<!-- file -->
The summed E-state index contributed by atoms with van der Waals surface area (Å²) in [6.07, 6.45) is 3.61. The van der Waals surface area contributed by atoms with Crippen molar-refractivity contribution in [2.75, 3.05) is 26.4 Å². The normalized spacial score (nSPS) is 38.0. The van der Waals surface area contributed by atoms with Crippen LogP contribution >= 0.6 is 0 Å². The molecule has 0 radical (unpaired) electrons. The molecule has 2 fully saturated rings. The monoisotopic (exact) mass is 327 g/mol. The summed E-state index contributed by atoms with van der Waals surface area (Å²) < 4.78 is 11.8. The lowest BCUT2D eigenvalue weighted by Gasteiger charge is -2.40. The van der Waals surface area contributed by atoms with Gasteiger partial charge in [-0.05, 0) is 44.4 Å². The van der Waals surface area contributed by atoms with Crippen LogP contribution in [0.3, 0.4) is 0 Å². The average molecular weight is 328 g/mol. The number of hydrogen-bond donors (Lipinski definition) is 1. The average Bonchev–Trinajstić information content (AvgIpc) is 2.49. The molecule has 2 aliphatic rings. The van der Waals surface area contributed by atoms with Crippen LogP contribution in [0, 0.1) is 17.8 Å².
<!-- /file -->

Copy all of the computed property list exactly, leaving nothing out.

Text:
The summed E-state index contributed by atoms with van der Waals surface area (Å²) in [6.07, 6.45) is 3.61. The van der Waals surface area contributed by atoms with Crippen molar-refractivity contribution in [2.75, 3.05) is 26.4 Å². The normalized spacial score (nSPS) is 38.0. The van der Waals surface area contributed by atoms with Crippen LogP contribution >= 0.6 is 0 Å². The molecule has 0 radical (unpaired) electrons. The molecule has 2 fully saturated rings. The monoisotopic (exact) mass is 327 g/mol. The summed E-state index contributed by atoms with van der Waals surface area (Å²) < 4.78 is 11.8. The lowest BCUT2D eigenvalue weighted by Gasteiger charge is -2.40. The van der Waals surface area contributed by atoms with Gasteiger partial charge in [-0.05, 0) is 44.4 Å². The van der Waals surface area contributed by atoms with Crippen LogP contribution in [0.3, 0.4) is 0 Å². The average molecular weight is 328 g/mol. The number of hydrogen-bond donors (Lipinski definition) is 1. The average Bonchev–Trinajstić information content (AvgIpc) is 2.49. The molecule has 2 aliphatic rings. The van der Waals surface area contributed by atoms with Crippen LogP contribution in [0, 0.1) is 17.8 Å².